Ah - your new statement " ... but here only a single tape drive is enabled at all, ..." clarifies the situation.
In your yesterday's note you mentioned " ... but currently, only one is not enabled,"
The tape drive parallelism only controls the number of data streams.
Unfortunately, there is no specific log file for the 2 library control daemons.
However, you can increase the debug level for a running process (nsrjb or nsrd) while it is running.
The appropriate command would be dbgcommand:
- find the appropriate proccess id (PID)
- select another debug level using dbgcommand -p <pid> Debug=#
You will find the information in the daemon.raw file.
Do not forget to switch to debug level 0 later - the log file might become very big very fast.
Thanks for the details outlining the mechanisms.
Our issue is the following: the Media alerts go out to a IT team inbox, where the admin on duty needs to take action ... when there is need for action.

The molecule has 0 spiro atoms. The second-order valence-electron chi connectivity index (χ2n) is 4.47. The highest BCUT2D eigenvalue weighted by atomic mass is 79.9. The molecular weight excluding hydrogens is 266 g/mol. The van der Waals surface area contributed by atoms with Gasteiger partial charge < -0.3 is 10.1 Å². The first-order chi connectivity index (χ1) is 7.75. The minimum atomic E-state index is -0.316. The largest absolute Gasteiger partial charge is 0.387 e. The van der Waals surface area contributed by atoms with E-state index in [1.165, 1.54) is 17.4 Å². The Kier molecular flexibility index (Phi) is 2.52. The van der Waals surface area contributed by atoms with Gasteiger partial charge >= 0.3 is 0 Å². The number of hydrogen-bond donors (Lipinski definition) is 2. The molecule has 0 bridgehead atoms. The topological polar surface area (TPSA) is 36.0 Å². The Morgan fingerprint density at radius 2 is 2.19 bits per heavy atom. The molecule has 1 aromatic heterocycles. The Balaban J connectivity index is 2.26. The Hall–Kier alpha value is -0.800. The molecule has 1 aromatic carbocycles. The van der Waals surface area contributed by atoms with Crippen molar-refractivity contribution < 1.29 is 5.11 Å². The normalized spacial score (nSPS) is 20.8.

Thus, tape alerts that get resolved over night are nuisance alerts: the admin on duty will start NMC and have a look, only to see that everything is OK.
If I understand the explanations correctly, rising the value of target sessions could alleviate the issue, but this will probably have other implications, as more sessions are multiplexed to tape, potentially raising recovery duration.
I consider switching off the mail alert, and polling the NMC for open alerts with a monitoring tool like Nagios.
Would this be possible?
There is no such switch available in the NW Admin GUI.
Of course this is potentially possible via nsradmin. However, if you try, you will be noticed that this is a read-only attribute.
Maybe you should contact EMC support to check whether there is another method which could help.
I don't know your setup, but you can also try to add device to pool. NW requests volumes per pool and when it knows it has one device for that pool, then alert management is kicked off differently. You standby folks can use nsrwatch instead and check pending message and device status in more quicker fashion.